I am not the first historian to try and preserve the history of our wonderful county. We have been blessed to have a historian in almost every generation, from the founding of our state to the present day.
Of course, the highest of praises goes to Virgil Anson Lewis. Lewis was born in West Columbia, and attended a local one-room school. Early in his life, he had to leave school to support his family, but that didn’t prevent him from becoming one of the greatest historians known to our state. He began his career as a teacher and lawyer in Mason County, until 1890, when he organized the West Virginia Historical and Antiquarian Society. He spent the next 15 years as editor of the Southern Historical Magazine and State Superintendent of Schools. Then, in 1905, he was appointed to be the first director of the Bureau of Archives and History, essentially the first State Historian. This was a fitting final chapter for the most renowned historian to grace the halls of our capitol.
Only one other local author reached the national prominence of Virgil Lewis. Her name was Livia Simpson-Poffenbarger. Early in her career, she saved Point Pleasant’s State Gazette from failure and operated as the editor for 25 years. In 1913, she directed the flood relief efforts of our local Red Cross chapter, of which she was the founder. She also founded the Col. Charles Lewis Chapter of the DAR, and led the efforts to commemorate the Battle of Point Pleasant. The direct result of her work was the creation of Tu-Endie-Wei State Park and the Battle Monument. Poffenbarger was also a major political activist, chairing the state movement for women’s suffrage and organizing three Liberty Loan drives during WWI which influenced later drives across the entire nation.
Next came Anna Lederer, an educator in the Bend Area. Near the end of her life, she wrote “The 19th Century Coal and Salt Drama of the Pomeroy Bend.” It is important to stress that without this book, we would not have a written history for the Bend Area. This was the first book written specifically about Mason County’s side of the Bend, and it has been the basis for nearly all historical research on the region since the 1940s.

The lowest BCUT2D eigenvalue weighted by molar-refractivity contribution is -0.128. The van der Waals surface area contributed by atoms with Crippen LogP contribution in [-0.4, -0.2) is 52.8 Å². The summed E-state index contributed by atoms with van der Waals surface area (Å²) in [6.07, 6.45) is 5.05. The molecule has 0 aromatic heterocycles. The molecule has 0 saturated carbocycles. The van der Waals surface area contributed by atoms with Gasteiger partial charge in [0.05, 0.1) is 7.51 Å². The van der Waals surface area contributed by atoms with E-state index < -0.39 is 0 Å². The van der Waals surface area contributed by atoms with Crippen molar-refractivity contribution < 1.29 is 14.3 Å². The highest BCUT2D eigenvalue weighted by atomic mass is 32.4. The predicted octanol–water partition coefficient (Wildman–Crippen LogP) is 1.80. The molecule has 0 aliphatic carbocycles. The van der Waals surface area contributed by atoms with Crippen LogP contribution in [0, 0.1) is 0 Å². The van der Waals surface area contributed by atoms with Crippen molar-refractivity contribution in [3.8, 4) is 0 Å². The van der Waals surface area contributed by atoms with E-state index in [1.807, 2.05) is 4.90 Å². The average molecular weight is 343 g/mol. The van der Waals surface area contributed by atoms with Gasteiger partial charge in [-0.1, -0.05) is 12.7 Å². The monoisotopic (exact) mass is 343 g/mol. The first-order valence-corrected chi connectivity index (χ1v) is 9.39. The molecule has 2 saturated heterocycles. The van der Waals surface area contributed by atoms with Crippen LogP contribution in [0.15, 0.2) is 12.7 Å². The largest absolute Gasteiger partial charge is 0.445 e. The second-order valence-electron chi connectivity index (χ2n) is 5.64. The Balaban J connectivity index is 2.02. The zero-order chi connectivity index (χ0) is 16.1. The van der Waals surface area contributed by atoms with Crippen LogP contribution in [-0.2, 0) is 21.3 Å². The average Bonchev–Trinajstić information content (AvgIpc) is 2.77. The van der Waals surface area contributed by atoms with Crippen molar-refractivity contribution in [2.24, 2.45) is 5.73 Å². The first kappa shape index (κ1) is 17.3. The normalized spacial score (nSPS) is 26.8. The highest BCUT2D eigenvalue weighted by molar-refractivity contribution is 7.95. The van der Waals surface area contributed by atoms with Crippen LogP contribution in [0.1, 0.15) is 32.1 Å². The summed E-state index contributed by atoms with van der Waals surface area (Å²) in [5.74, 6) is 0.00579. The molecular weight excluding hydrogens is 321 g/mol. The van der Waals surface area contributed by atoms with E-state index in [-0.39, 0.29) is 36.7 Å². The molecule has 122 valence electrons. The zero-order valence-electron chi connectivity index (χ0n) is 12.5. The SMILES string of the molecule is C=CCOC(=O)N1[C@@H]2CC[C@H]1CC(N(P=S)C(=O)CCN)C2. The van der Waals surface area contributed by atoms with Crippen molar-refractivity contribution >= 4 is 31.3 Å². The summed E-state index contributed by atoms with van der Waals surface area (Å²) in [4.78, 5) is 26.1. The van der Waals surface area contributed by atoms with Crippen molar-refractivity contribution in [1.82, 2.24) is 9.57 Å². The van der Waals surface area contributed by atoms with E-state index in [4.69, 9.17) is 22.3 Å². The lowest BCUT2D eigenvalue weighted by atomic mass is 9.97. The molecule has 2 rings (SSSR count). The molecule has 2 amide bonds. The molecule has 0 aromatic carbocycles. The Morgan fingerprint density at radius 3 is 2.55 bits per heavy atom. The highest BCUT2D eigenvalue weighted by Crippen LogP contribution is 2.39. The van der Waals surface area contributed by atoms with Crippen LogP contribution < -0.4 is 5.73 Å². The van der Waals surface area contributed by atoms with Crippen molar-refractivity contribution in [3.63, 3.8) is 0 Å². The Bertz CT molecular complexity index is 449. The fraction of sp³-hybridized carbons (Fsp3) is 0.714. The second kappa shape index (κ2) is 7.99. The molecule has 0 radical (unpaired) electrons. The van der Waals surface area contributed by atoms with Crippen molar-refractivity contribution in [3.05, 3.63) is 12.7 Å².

Finally, there came a time when history was truly important to the nation. During the National Bicentennial, every town across this country was seeking its place in the national story. In our area, there are two particular names that stand out: Mildred Chapman Gibbs and Harold L. Bumgarner. Mildred was an educator, following in the footsteps of Anna Lederer. Her name can be found in numerous books, including the “History of Mason County” (1987) and each of the books on the Bend Area. Harold, a WWII veteran and a prolific artist, set his talents to work by supplying historical maps for the book on New Haven. He also painted many local homes and historic structures, and many of his paintings are passed down by families. More important was his work throughout the community, where he was an active trustee of the Union Campground Association among other things.
To say that these historians have served as role models for my career is a major understatement. Every historian, and every person, should aspire to be as precise as Virgil Lewis, as passionate as Livia Poffenbarger, and as invested in the community as Lederer, Gibbs, and Bumgarner. Those are the traits that give strength to speeches and gather support from the community. Without them, a historian has little chance at success.
Now, there is one local historian who I have yet to mention. Out of respect for her, I won’t mention her name. However, I can’t write an article on local historians without at least mentioning how thankful I am for her support and guidance. It is one thing to write about history, but she encouraged me to get out, find it, and ensure that it is preserved for future generations.
Chris Rizer directs the Mason County Historic Preservation Society which can be found on Facebook.